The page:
John Grigg Wrote:
>I have to admit this pursuit by Mike Lorrey to find out >all he can about Michael Powers(Zero) is getting kind of >surrealistic.
Imagine how much easier it would be for mike to find these things out if a transparent society were real.
>You recognize that: "Keeping what you do in public a >secret will be almost
>impossible." That in essence is all I have been >saying. The only
>surveillance outside of this which I would not have a >problem with is that
>surveillance which is necessary to keep you from doing >me harm with
>impunity. For instance, if you are a powerful >government official, you
>should essentially live in fish bowl. Virtually all >your communications
>should be a matter of public record. Similarly, if you >happen to have
>possession of a "near-anything" device which you could >use to turn my
>neighborhood into gray goo, I believe there should be >some means of
>determing exactly what you do with it, even if you only >use it in the
>privacy of your home.
>There's no need to worry. If I'm in charge, your >bedrooms are still safe.
So my bedroom is safe, what of it. If surveilance is available right up to my front door you can still figure out who I am taking into my bedroom and frankly it is simply no one elses business but mine and the other consenting adult.
Zero made the claim earlier that it wasn't safe to publish personal information on the web, such as address etc. Yet the transparent society would be doing the equivalent of just that. Even if the Surveilance only extends to my front door that still leaves a lot of room for people (and even criminals) to figure out intimate details of my personal habits. Which not only are none of anyone elses business, but potentialy harmful to me if others find out. Assuming that the Tranparent society would also help to prosecute a criminal who had harmed me or someone else, it might not be able to do so in time to help the victim. It seems reasonable to believe that there are stalkers or other criminals out there who, once they have committed a crime do not particularly care if they get caught. I just don't feel that the loss of privacy is worth it for that reason. As well the desire for privacy is not always about the desire to hide some illegal act, but simply to have something of ones own without comment or pe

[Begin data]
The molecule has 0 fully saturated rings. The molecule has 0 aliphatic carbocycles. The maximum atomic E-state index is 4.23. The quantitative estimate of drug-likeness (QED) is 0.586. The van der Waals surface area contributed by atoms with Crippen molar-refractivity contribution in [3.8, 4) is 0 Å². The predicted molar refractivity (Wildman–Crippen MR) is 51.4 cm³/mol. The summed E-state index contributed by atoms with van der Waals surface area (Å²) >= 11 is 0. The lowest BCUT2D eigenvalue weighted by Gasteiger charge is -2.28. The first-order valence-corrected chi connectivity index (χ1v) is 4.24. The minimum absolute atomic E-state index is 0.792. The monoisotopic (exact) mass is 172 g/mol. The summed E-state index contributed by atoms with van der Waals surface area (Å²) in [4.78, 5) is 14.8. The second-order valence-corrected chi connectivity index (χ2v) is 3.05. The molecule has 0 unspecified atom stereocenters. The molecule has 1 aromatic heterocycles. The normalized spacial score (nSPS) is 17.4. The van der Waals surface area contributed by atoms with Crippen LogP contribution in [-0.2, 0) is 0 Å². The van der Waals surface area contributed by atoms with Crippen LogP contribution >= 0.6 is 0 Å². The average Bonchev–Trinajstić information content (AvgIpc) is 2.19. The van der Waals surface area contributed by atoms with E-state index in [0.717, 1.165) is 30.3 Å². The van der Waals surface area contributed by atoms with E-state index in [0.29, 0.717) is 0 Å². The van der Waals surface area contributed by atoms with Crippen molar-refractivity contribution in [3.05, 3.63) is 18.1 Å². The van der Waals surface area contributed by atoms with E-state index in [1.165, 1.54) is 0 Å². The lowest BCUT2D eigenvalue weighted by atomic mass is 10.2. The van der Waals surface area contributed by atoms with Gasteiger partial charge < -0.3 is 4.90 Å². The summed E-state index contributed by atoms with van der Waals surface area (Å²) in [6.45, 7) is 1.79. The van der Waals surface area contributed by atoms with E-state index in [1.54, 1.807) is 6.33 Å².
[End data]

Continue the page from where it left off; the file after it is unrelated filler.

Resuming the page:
rsecution from the general public. It is my own business how much time I spend playing Ultima On-line for example, and nobody else needs to have that information, not the government, not my neighbours, not corporate marketing, no one.
John Calvin <---- hoping the above makes sense.
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This archive was generated by hypermail 2b29 : Thu Jul 27 2000 - 14:10:37 MDT